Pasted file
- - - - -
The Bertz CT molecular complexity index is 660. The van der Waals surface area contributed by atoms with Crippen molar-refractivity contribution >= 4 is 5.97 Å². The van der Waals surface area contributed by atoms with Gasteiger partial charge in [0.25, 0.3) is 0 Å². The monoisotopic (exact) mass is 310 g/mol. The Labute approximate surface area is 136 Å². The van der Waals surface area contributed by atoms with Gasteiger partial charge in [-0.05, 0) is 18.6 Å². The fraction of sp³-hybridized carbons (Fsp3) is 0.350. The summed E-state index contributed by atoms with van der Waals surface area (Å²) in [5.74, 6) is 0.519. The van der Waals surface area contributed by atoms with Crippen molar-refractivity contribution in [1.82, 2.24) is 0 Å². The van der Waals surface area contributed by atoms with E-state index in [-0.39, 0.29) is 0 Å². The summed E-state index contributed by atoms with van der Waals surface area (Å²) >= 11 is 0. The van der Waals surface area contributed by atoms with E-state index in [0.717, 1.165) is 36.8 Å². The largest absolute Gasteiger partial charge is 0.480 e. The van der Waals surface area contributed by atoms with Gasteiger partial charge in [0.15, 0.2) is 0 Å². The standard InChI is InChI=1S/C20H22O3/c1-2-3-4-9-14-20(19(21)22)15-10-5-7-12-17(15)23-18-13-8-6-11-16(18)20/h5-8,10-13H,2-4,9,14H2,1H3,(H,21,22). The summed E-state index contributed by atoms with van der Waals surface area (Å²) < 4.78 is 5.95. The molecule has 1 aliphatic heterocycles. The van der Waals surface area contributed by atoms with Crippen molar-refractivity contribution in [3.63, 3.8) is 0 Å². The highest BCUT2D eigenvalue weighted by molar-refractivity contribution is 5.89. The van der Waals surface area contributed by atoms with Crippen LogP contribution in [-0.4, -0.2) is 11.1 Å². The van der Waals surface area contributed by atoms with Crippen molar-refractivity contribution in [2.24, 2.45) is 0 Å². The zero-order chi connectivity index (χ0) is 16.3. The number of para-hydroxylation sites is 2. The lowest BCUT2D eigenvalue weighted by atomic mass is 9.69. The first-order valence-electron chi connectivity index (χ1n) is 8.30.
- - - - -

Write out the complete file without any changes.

The Bertz CT molecular complexity index is 660. The van der Waals surface area contributed by atoms with Crippen molar-refractivity contribution >= 4 is 5.97 Å². The van der Waals surface area contributed by atoms with Gasteiger partial charge in [0.25, 0.3) is 0 Å². The monoisotopic (exact) mass is 310 g/mol. The Labute approximate surface area is 136 Å². The van der Waals surface area contributed by atoms with Gasteiger partial charge in [-0.05, 0) is 18.6 Å². The fraction of sp³-hybridized carbons (Fsp3) is 0.350. The summed E-state index contributed by atoms with van der Waals surface area (Å²) in [5.74, 6) is 0.519. The van der Waals surface area contributed by atoms with Crippen molar-refractivity contribution in [1.82, 2.24) is 0 Å². The van der Waals surface area contributed by atoms with E-state index in [-0.39, 0.29) is 0 Å². The summed E-state index contributed by atoms with van der Waals surface area (Å²) >= 11 is 0. The van der Waals surface area contributed by atoms with E-state index in [0.717, 1.165) is 36.8 Å². The largest absolute Gasteiger partial charge is 0.480 e. The van der Waals surface area contributed by atoms with Gasteiger partial charge in [0.15, 0.2) is 0 Å². The standard InChI is InChI=1S/C20H22O3/c1-2-3-4-9-14-20(19(21)22)15-10-5-7-12-17(15)23-18-13-8-6-11-16(18)20/h5-8,10-13H,2-4,9,14H2,1H3,(H,21,22). The summed E-state index contributed by atoms with van der Waals surface area (Å²) < 4.78 is 5.95. The molecule has 1 aliphatic heterocycles. The van der Waals surface area contributed by atoms with Crippen molar-refractivity contribution in [3.63, 3.8) is 0 Å². The highest BCUT2D eigenvalue weighted by molar-refractivity contribution is 5.89. The van der Waals surface area contributed by atoms with Crippen LogP contribution in [-0.4, -0.2) is 11.1 Å². The van der Waals surface area contributed by atoms with Crippen molar-refractivity contribution in [2.24, 2.45) is 0 Å². The zero-order chi connectivity index (χ0) is 16.3. The number of para-hydroxylation sites is 2. The lowest BCUT2D eigenvalue weighted by atomic mass is 9.69. The first-order valence-electron chi connectivity index (χ1n) is 8.30.